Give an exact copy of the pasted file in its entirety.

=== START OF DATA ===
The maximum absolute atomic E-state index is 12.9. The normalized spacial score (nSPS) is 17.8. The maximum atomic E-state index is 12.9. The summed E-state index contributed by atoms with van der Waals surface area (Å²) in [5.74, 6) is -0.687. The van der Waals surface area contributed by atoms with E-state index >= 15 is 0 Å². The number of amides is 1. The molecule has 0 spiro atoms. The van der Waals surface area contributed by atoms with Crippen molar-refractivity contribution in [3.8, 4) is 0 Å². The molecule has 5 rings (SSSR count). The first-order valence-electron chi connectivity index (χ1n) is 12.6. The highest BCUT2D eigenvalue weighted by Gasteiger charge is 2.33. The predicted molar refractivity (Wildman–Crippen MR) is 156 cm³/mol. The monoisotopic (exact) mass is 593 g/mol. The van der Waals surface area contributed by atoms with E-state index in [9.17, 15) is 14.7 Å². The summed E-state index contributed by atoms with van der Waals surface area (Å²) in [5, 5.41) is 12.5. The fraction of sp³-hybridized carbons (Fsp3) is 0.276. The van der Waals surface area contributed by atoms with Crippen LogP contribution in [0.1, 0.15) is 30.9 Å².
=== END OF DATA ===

The maximum absolute atomic E-state index is 12.9. The normalized spacial score (nSPS) is 17.8. The maximum atomic E-state index is 12.9. The summed E-state index contributed by atoms with van der Waals surface area (Å²) in [5.74, 6) is -0.687. The van der Waals surface area contributed by atoms with E-state index >= 15 is 0 Å². The number of amides is 1. The molecule has 0 spiro atoms. The van der Waals surface area contributed by atoms with Crippen molar-refractivity contribution in [3.8, 4) is 0 Å². The molecule has 5 rings (SSSR count). The first-order valence-electron chi connectivity index (χ1n) is 12.6. The highest BCUT2D eigenvalue weighted by Gasteiger charge is 2.33. The predicted molar refractivity (Wildman–Crippen MR) is 156 cm³/mol. The monoisotopic (exact) mass is 593 g/mol. The van der Waals surface area contributed by atoms with E-state index in [9.17, 15) is 14.7 Å². The summed E-state index contributed by atoms with van der Waals surface area (Å²) in [5, 5.41) is 12.5. The fraction of sp³-hybridized carbons (Fsp3) is 0.276. The van der Waals surface area contributed by atoms with Crippen LogP contribution in [0.1, 0.15) is 30.9 Å².